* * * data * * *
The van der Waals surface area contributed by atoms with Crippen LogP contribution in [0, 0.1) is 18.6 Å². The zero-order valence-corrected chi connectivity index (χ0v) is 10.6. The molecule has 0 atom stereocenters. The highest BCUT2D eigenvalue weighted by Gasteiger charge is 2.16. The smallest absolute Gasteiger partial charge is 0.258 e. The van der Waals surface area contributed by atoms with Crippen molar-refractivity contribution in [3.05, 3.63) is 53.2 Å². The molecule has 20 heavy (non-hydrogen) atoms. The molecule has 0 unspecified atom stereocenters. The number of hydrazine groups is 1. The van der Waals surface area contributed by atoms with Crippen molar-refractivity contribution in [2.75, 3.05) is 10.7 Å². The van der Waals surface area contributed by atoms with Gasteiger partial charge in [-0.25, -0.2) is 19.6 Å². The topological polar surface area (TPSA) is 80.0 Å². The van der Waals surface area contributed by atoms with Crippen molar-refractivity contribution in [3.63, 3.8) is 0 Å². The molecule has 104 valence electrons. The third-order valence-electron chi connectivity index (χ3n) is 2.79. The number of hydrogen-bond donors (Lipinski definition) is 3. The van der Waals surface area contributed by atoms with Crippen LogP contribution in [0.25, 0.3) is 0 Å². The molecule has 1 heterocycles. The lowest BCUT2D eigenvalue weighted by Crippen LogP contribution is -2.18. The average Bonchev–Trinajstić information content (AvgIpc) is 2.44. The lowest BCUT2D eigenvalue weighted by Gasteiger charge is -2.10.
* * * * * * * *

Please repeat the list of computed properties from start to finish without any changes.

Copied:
The van der Waals surface area contributed by atoms with Crippen LogP contribution in [0, 0.1) is 18.6 Å². The zero-order valence-corrected chi connectivity index (χ0v) is 10.6. The molecule has 0 atom stereocenters. The highest BCUT2D eigenvalue weighted by Gasteiger charge is 2.16. The smallest absolute Gasteiger partial charge is 0.258 e. The van der Waals surface area contributed by atoms with Crippen molar-refractivity contribution in [3.05, 3.63) is 53.2 Å². The molecule has 20 heavy (non-hydrogen) atoms. The molecule has 0 unspecified atom stereocenters. The number of hydrazine groups is 1. The van der Waals surface area contributed by atoms with Crippen molar-refractivity contribution in [2.75, 3.05) is 10.7 Å². The van der Waals surface area contributed by atoms with Gasteiger partial charge in [-0.25, -0.2) is 19.6 Å². The topological polar surface area (TPSA) is 80.0 Å². The van der Waals surface area contributed by atoms with Crippen molar-refractivity contribution in [3.63, 3.8) is 0 Å². The molecule has 104 valence electrons. The third-order valence-electron chi connectivity index (χ3n) is 2.79. The number of hydrogen-bond donors (Lipinski definition) is 3. The van der Waals surface area contributed by atoms with Crippen LogP contribution in [0.25, 0.3) is 0 Å². The molecule has 1 heterocycles. The lowest BCUT2D eigenvalue weighted by Crippen LogP contribution is -2.18. The average Bonchev–Trinajstić information content (AvgIpc) is 2.44. The lowest BCUT2D eigenvalue weighted by Gasteiger charge is -2.10.